It recalls the previous time the stock went haywire, a few weeks ago, during a short squeeze that sent the price of the shares up 1,600 per cent.
Just like that time, nothing much has happened to GameStop itself. It continues to undergo trouble as a company – hit by a move away from hard copies of games, and the pandemic – but not in any particularly new way.
But also like that time, the rise has less to do with the company than the stock itself. The original cause of its new rise might be mysterious, but the dynamics at play are quite familiar.
As Wednesday began, it looked like any other day for the stock that has come to be best known as “GME” by its followers. It opened at just under $45 per share – vastly down from its highs during the GameStop affair a few weeks ago – and continued trading that way through the morning.
But after the market closed, it shot upwards. It was up more than 50 per cent by early Thursday.
It was not clear why such an event happened. The last time around, the rapid increase was driven by a “short squeeze” – because so many hedge funds had bet against the stock, technical trading dynamics meant that any increase in price would be accelerated by them covering their positions – but analysts ruled that out this time around.
Reddit, which hosts the “Wall Street Bets” forum that has become a haven for investors who support stocks such as GameStop and other nostalgic businesses, went down just as the surge was beginning. It was not clear whether there was any connection between the two events.
One explanation was a tweet from activist investor Ryan Cohen, who is a major shareholder in GameStop and was appointed as a board member as part of an attempt to reverse the company’s ailing fortunes.
Mr Cohen is known as “Papa Cohen” on the Reddit forum, and is known to have a significant holding in the company. That means that his tweets have a particular pull for those who follow the stock – even if they might be largely incomprehensible to others.
One such tweet was posted by Mr Cohen on Wednesday evening. It showed a McDonald’s ice cream cone and was accompanied by a frog emoji.
Soon after that post, the shares began to surge. It is impossible to say definitively whether there is any connection between the stock price and Mr Cohen’s tweet, but it at least focused new attention on the GME shares.
Once the run began, however, it became self-sustaining. Followers of the stock encouraged others to buy and hold it, in the hope that they could get some of the returns that were available last time around.
Given how famously well the shares did last time around, at least before the resulting crash, it is likely that any suggestion there could be a repeat performance will drive more people to buy the shares – itself pushing the price up.
“Bought lots more #GME today, let’s keep fighting !!,” wrote one Reddit user Fundssqueezzer, while another user Responsible_Fun6255 said, “Rise of the planet of the ape: GME edition”.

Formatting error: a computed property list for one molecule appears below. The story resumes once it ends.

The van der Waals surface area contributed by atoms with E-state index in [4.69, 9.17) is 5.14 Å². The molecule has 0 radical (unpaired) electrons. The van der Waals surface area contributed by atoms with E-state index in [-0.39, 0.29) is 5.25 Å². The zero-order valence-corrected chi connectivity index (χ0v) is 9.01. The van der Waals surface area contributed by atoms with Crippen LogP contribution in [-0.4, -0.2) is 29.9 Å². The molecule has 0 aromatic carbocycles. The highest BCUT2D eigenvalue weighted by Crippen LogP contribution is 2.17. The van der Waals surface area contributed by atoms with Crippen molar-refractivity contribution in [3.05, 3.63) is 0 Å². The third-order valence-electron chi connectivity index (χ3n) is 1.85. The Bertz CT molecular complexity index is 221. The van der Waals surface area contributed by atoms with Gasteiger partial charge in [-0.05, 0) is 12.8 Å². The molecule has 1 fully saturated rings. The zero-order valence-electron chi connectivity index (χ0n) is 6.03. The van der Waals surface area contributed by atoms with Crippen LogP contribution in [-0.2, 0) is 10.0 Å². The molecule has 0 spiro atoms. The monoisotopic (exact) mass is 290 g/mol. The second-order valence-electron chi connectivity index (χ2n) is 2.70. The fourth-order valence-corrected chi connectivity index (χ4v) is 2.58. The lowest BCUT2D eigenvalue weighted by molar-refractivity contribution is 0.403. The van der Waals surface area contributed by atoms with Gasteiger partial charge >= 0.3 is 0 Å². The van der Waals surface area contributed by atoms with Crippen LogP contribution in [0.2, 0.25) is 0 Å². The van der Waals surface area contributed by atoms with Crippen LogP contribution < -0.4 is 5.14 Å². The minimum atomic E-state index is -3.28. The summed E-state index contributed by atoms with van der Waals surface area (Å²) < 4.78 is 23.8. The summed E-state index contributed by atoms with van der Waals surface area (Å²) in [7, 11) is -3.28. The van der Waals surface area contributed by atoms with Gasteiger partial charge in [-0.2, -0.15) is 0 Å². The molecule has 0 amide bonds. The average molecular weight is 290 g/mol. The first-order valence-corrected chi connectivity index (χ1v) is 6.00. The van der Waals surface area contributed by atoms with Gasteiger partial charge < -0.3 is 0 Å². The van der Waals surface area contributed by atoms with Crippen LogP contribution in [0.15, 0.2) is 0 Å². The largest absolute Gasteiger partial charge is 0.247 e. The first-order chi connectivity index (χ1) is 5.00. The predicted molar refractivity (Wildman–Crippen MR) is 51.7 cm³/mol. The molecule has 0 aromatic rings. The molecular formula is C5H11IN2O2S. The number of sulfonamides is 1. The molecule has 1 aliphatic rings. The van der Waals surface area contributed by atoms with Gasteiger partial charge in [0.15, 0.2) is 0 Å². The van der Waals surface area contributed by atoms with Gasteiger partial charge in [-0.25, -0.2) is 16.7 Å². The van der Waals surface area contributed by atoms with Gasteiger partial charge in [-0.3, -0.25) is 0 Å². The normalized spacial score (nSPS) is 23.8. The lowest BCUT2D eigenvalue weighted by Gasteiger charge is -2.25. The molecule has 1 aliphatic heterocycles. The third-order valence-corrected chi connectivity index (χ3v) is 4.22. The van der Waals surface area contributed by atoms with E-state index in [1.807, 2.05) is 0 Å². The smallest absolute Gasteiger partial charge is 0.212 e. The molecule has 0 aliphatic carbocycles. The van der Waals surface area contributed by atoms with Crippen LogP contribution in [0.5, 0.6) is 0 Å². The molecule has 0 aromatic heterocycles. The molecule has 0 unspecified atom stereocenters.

GameStop shares skyrocketed in January as retail investors, urged on by popular Reddit forum WallStreetBets, bought the stock as a way to punish hedge funds that had taken an outsized short bet against it.
The squeeze “personally humbled” Melvin Capital’s Gabriel Plotkin, whose firm was left needing a $2.75 billion dollar lifeline supplied by hedge fund Citadel LLC’s Kenneth Griffin and Point72 Asset Management’s Steven Cohen.
The risky trading strategies employed by some traders on Reddit have drawn the ire of investing legends such as Charlie Munger, long time business partner of Warren Buffett.
“It’s really stupid to have a culture which encourages as much gambling in stocks by people who have the mindset of racetrack bettors,” said Munger, Berkshire Hathaway’s vice chairman.
GameStop‘s US-listed shares soared nearly 104% on Wednesday. The volatility in GME, AMC Entertainment and other stocks led to outages on Reddit and periodic trading halts by the New York Stock Exchange.
Online brokerage Robinhood said in a tweet that the NYSE action would impact all brokerages, but that it had not paused trading on the shares.
“It’s a pretty risky play to try and buy now ... what we might (see) at the open of the cash market is some people trying to get in,” said Oriano Lizza, premium sales trader at CMC Markets in Singapore, which does not offer pre- or post-market trade.
The latest surge comes after a couple of weeks that saw the shares move in relatively tighter ranges.
“It’s a marathon, not a sprint. Whatever happens resist the urge to sell. The longer we hold the higher it goes,” said @catchme1fyoucan, an Italy-based user of retail trading platform eToro, in a discussion on GameStop.
Additional reporting by Reuters
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